Tuesday, 16 May 2017 16:35

Talk of the Towns for May 17, 2017

Written by  Staff

Quality decisions

“Quality of Life” is one of those terms Talkers hear frequently in tours of duty around town board meetings, civic functions and school activities. And it’s one of those terms that, Talkers have learned, has a definition determined by who’s doing the talking and in what direction the conversation has drifted.

As municipal budget season evolves, the phrase becomes more prevalent as elected officials struggle with the seasonal chore of deciding which expenditures are crucial for their community while simultaneously looking for ways to appease taxpayers (and potential voters) by promoting spending cuts.

It’s not easy, but it’s also not an assignment that can be ignored — and more than once in private conversations Talkers have been compelled to remind some of those same struggling officials that identifying things vital to their constituents’ quality of life is part of the job for which they volunteered. The problem is that, very often, those who want the focus on just what they consider necessary are the loudest voices, while those who just assume everyone understands the intrinsic value of amenities don’t speak up.

Parks and recreation activities are always a popular target for those who think town-funded services should only include the barest of minimums. But many others consider places to play, exercise and relax as true basic necessities.

It would be easy for towns to slice expenditures by eliminating park space and reducing the staff and programs that provide outlets for active and athletic adventures. But what those elected to represent the best interests of their entire town need to consider is, in terms of real quality of life, how much would those potential savings cost?

This one’s for the birds

Talkers have been in our new Huntersville digs now for about five months, having made the arduous move all the way from Gilead Road near the post office to just around the corner on North Old Statesville Road.

It doesn’t seem like a relocation less than five miles away would make that big a difference, but we have thoroughly enjoyed our new — and far more improved — location. Parking is a dream now that we don’t have to share a lot with a bunch of spatially challenged fitness nuts, and our view of Old Statesville Road is our own real-time traffic alert.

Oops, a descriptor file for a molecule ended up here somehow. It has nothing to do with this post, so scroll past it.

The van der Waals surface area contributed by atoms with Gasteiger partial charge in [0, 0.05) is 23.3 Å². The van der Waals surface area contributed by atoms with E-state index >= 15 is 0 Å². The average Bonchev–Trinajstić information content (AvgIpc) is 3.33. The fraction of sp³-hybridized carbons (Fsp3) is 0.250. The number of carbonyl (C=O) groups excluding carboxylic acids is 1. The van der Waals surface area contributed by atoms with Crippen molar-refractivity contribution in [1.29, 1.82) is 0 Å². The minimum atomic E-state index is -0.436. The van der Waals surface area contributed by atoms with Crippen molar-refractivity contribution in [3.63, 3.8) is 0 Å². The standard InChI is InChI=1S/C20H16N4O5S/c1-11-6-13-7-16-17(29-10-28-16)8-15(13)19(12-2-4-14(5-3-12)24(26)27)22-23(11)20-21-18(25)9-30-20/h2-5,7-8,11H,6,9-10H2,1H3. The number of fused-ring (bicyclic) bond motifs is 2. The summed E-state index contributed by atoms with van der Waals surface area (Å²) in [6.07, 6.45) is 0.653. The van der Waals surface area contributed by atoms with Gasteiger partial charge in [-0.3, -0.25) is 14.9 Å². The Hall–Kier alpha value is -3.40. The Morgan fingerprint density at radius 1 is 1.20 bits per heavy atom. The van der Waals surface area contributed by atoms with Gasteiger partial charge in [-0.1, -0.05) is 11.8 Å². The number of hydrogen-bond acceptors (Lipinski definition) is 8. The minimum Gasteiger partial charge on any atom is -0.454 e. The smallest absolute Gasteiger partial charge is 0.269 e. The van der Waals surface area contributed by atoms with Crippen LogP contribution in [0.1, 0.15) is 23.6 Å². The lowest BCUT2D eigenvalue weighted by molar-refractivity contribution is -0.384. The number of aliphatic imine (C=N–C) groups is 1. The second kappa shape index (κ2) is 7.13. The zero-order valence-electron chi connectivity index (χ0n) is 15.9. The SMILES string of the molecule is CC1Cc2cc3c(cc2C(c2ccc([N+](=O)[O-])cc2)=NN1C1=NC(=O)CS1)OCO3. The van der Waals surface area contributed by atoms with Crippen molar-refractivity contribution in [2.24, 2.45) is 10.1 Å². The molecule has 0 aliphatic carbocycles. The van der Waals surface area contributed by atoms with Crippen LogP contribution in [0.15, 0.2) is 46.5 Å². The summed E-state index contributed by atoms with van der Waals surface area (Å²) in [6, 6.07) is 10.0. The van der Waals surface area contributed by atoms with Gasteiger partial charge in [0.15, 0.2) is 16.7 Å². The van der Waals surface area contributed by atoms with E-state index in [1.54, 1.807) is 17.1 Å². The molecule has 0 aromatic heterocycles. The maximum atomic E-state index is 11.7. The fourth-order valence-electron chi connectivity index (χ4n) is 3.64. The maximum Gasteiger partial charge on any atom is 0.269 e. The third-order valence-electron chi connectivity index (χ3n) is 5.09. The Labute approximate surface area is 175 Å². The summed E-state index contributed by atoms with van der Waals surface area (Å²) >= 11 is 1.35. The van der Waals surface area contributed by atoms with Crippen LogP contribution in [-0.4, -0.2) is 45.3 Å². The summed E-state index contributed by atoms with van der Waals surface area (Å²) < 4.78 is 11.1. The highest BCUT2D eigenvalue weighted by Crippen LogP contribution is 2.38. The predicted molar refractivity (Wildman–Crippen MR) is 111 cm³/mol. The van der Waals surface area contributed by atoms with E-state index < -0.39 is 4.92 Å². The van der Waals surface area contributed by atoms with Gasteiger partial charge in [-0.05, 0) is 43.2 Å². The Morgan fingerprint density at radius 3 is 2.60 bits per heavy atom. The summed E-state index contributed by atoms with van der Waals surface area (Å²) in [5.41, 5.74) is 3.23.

Aside from the incredibly painful contortions we have endured and the Time spent wasted in dealing with a major Cable company whose Charter was to provide us a Spectrum of reliable and timely communications services (and you know who you are), this has really been a great move.

The problem, however, is our neighbors.

No, not the friendly people just to the north of us. It’s the critter menagerie that we’re becoming alarmingly well acquainted with.

It was cute at first. There’s the big fat cat that comes and goes through a broken board in the barn behind us, and the variety of songbirds that we can hear all day long in the towering trees that shade our old house-turned-office.

But lately, Talkers have a few new visitors that are far from cute. There’s a turkey vulture that regularly perches on top of the old building near our parking area, just sitting there with wings stretched wide in a menacing pose. Today, he was parked on the railing of our back porch. When the sound of the door opening ran him off, a second one immediately joined him on the adjacent roof in an obvious show of strength.

And we’re pretty certain we have a slightly deranged squirrel. He spent most of today trying to eat through the surface of a board on our back deck. Unfortunately, he’s making progress.

Talkers guess it’s only fair, though. They can just imagine what the local fauna thought when a bunch of journalists moved in ... there goes the neighborhood.

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